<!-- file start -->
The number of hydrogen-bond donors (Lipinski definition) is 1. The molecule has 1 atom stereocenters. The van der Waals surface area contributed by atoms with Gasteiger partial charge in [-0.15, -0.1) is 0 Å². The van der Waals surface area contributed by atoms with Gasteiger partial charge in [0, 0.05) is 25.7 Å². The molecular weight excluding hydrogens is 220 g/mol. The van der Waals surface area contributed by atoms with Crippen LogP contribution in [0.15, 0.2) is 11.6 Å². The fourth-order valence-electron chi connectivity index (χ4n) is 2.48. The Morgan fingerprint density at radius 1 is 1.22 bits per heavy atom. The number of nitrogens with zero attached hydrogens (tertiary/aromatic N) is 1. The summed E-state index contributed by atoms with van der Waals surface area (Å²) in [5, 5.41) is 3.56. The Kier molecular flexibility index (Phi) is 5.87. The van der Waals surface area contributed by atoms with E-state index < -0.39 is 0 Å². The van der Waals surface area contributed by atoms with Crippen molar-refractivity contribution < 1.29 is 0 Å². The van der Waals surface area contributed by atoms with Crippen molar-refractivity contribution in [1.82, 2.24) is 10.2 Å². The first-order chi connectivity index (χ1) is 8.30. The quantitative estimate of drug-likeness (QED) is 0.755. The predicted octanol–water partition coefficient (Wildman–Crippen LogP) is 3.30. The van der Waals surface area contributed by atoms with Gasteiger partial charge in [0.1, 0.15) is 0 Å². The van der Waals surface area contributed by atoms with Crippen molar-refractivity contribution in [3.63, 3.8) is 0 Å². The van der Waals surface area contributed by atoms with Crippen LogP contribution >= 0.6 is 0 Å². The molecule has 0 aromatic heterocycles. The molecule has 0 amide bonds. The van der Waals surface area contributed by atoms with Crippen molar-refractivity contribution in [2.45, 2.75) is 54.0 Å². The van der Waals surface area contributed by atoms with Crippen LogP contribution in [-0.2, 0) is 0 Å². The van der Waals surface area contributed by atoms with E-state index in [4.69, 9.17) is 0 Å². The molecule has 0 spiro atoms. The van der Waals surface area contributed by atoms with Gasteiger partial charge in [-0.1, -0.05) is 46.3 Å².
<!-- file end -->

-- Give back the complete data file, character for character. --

The number of hydrogen-bond donors (Lipinski definition) is 1. The molecule has 1 atom stereocenters. The van der Waals surface area contributed by atoms with Gasteiger partial charge in [-0.15, -0.1) is 0 Å². The van der Waals surface area contributed by atoms with Gasteiger partial charge in [0, 0.05) is 25.7 Å². The molecular weight excluding hydrogens is 220 g/mol. The van der Waals surface area contributed by atoms with Crippen LogP contribution in [0.15, 0.2) is 11.6 Å². The fourth-order valence-electron chi connectivity index (χ4n) is 2.48. The Morgan fingerprint density at radius 1 is 1.22 bits per heavy atom. The number of nitrogens with zero attached hydrogens (tertiary/aromatic N) is 1. The summed E-state index contributed by atoms with van der Waals surface area (Å²) in [5, 5.41) is 3.56. The Kier molecular flexibility index (Phi) is 5.87. The van der Waals surface area contributed by atoms with E-state index < -0.39 is 0 Å². The van der Waals surface area contributed by atoms with Crippen molar-refractivity contribution < 1.29 is 0 Å². The van der Waals surface area contributed by atoms with Crippen molar-refractivity contribution in [1.82, 2.24) is 10.2 Å². The first-order chi connectivity index (χ1) is 8.30. The quantitative estimate of drug-likeness (QED) is 0.755. The predicted octanol–water partition coefficient (Wildman–Crippen LogP) is 3.30. The van der Waals surface area contributed by atoms with Gasteiger partial charge in [0.1, 0.15) is 0 Å². The van der Waals surface area contributed by atoms with Crippen molar-refractivity contribution in [3.63, 3.8) is 0 Å². The van der Waals surface area contributed by atoms with Crippen LogP contribution >= 0.6 is 0 Å². The molecule has 0 aromatic heterocycles. The molecule has 0 amide bonds. The van der Waals surface area contributed by atoms with Crippen molar-refractivity contribution in [2.45, 2.75) is 54.0 Å². The van der Waals surface area contributed by atoms with Crippen LogP contribution in [-0.2, 0) is 0 Å². The van der Waals surface area contributed by atoms with E-state index in [4.69, 9.17) is 0 Å². The molecule has 0 spiro atoms. The van der Waals surface area contributed by atoms with Gasteiger partial charge in [-0.1, -0.05) is 46.3 Å².